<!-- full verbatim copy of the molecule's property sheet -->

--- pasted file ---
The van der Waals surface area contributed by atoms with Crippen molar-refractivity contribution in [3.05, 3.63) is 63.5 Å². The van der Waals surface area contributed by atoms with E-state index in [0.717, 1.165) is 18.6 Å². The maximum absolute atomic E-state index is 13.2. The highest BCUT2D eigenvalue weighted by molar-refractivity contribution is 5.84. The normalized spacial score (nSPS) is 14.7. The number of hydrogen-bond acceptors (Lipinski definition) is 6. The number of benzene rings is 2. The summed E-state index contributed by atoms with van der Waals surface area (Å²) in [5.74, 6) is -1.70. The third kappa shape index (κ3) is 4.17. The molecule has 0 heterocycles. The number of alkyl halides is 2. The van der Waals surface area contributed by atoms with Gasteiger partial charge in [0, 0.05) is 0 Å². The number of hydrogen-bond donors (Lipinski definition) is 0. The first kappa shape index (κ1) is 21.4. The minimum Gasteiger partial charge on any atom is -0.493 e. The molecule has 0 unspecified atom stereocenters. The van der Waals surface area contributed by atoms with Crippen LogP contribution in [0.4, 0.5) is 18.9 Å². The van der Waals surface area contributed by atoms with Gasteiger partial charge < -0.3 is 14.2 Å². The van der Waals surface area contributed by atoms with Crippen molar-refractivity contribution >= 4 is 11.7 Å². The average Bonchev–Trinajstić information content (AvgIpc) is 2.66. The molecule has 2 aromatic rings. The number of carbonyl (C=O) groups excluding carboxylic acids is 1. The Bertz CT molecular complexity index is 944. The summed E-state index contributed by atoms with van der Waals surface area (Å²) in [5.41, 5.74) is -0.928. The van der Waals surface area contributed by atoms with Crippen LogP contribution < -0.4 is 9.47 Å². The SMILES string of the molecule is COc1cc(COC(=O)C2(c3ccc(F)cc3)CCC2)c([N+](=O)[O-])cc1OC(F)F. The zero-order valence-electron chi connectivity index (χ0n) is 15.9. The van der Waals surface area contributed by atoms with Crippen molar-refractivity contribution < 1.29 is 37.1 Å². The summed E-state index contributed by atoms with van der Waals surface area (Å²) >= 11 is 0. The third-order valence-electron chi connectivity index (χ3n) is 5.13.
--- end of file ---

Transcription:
The van der Waals surface area contributed by atoms with Crippen molar-refractivity contribution in [3.05, 3.63) is 63.5 Å². The van der Waals surface area contributed by atoms with E-state index in [0.717, 1.165) is 18.6 Å². The maximum absolute atomic E-state index is 13.2. The highest BCUT2D eigenvalue weighted by molar-refractivity contribution is 5.84. The normalized spacial score (nSPS) is 14.7. The number of hydrogen-bond acceptors (Lipinski definition) is 6. The number of benzene rings is 2. The summed E-state index contributed by atoms with van der Waals surface area (Å²) in [5.74, 6) is -1.70. The third kappa shape index (κ3) is 4.17. The molecule has 0 heterocycles. The number of alkyl halides is 2. The van der Waals surface area contributed by atoms with Gasteiger partial charge in [0, 0.05) is 0 Å². The number of hydrogen-bond donors (Lipinski definition) is 0. The first kappa shape index (κ1) is 21.4. The minimum Gasteiger partial charge on any atom is -0.493 e. The molecule has 0 unspecified atom stereocenters. The van der Waals surface area contributed by atoms with Crippen LogP contribution in [0.4, 0.5) is 18.9 Å². The van der Waals surface area contributed by atoms with Gasteiger partial charge < -0.3 is 14.2 Å². The van der Waals surface area contributed by atoms with Crippen molar-refractivity contribution >= 4 is 11.7 Å². The average Bonchev–Trinajstić information content (AvgIpc) is 2.66. The molecule has 2 aromatic rings. The number of carbonyl (C=O) groups excluding carboxylic acids is 1. The Bertz CT molecular complexity index is 944. The summed E-state index contributed by atoms with van der Waals surface area (Å²) in [5.41, 5.74) is -0.928. The van der Waals surface area contributed by atoms with Crippen LogP contribution < -0.4 is 9.47 Å². The SMILES string of the molecule is COc1cc(COC(=O)C2(c3ccc(F)cc3)CCC2)c([N+](=O)[O-])cc1OC(F)F. The zero-order valence-electron chi connectivity index (χ0n) is 15.9. The van der Waals surface area contributed by atoms with Crippen molar-refractivity contribution < 1.29 is 37.1 Å². The summed E-state index contributed by atoms with van der Waals surface area (Å²) >= 11 is 0. The third-order valence-electron chi connectivity index (χ3n) is 5.13.